“On the pitch we look to advance players in all aspects of our development model, in the technical, tactical, physical, mental and socials areas”, he said. “The level and rate of development very much depend on the age of the players, so all aspects of training are age- and ability-specific.
“Off the pitch, we focus on a certain way of doing things, what we call the Liverpool Way”, he added. “To educate the players and help to develop their life skills, we talk to them about our values, the things that are unique and important to LFC. So we focus on our four core family values—ambition, commitment, dignity and unity—and also challenge our players to demonstrate these values and develop themselves in these areas”.
Chelsea and Manchester United football clubs have training schools in Japan, but the newest arrivals are Arsenal, who opened a football school in April. And Peter Kirov, the director of coaching, says the club has a strong historical link with Japan.
“As a former manager of Nagoya Grampus Eight, Arsène Wenger is still a very popular manager in Japan and he had great success winning the J.League”, he said. “Also, the Arsenal style of play is very suitable for Japanese players, where the players’ technical skill, speed of movement—with and without the ball—and intelligence are the most important qualities.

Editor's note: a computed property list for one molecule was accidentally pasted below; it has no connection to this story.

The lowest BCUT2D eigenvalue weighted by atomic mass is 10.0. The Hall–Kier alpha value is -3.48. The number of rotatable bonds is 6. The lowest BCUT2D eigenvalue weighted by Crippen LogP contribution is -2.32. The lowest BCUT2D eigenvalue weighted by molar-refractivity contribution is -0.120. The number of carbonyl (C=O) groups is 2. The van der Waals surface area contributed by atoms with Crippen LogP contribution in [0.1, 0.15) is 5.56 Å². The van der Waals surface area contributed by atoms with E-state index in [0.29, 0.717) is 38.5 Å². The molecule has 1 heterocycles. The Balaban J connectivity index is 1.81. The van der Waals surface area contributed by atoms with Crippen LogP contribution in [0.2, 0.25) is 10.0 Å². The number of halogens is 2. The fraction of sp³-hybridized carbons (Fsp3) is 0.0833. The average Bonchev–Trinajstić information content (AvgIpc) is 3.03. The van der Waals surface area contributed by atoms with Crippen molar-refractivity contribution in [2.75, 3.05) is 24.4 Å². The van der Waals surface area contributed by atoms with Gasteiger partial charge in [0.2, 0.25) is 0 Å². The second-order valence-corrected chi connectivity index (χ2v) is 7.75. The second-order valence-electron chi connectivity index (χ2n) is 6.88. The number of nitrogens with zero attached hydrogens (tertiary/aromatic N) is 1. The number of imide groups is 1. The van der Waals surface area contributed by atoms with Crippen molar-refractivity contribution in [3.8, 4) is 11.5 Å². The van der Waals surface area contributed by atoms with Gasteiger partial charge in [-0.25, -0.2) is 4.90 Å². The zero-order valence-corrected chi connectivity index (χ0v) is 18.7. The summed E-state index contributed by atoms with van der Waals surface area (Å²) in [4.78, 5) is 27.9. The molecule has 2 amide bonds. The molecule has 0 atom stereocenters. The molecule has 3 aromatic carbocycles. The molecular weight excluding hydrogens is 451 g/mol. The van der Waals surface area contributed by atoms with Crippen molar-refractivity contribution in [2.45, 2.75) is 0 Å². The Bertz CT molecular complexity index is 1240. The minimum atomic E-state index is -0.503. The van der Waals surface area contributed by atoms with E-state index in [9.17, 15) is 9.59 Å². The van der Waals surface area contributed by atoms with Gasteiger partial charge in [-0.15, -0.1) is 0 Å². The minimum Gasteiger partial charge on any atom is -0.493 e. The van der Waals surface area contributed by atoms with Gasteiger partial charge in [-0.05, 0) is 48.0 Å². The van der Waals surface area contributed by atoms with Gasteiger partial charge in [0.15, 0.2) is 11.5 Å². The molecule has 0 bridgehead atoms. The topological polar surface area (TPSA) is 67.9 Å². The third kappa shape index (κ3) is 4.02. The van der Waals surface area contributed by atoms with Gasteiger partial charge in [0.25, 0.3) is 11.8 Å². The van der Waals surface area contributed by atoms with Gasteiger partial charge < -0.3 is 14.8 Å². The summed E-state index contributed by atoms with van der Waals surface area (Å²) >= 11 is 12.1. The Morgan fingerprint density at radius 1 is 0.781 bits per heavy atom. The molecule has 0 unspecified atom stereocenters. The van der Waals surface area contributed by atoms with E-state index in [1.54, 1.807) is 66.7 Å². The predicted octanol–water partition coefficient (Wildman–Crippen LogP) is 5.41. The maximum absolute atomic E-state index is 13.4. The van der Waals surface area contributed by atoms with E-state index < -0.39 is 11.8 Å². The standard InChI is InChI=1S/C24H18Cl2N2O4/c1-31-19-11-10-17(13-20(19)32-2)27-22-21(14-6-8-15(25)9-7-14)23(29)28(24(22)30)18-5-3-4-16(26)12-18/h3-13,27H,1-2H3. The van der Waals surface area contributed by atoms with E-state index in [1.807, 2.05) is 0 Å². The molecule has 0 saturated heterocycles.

“Arsenal players are relatively small in comparison with many other Premiership teams, but they are very skilful under pressure—and very fast”.
Arsenal camps operate on weekdays and school holidays, with 30 to 50 youngsters typically taking part in groups of a maximum of 10 players per coach. The camps currently take place in Tokyo and are open to boys and girls between the ages of seven and 15.
“The technical skills, tactical knowledge and history of the club are only a few of the things that we teach our students”, Kirov said. “We also want them to learn to be responsible, to be honest, to respect their parents and teachers, to communicate properly with their teammates, coaches and officials, to become leaders rather then followers, to be creative, to learn some English—and just to be good human beings”.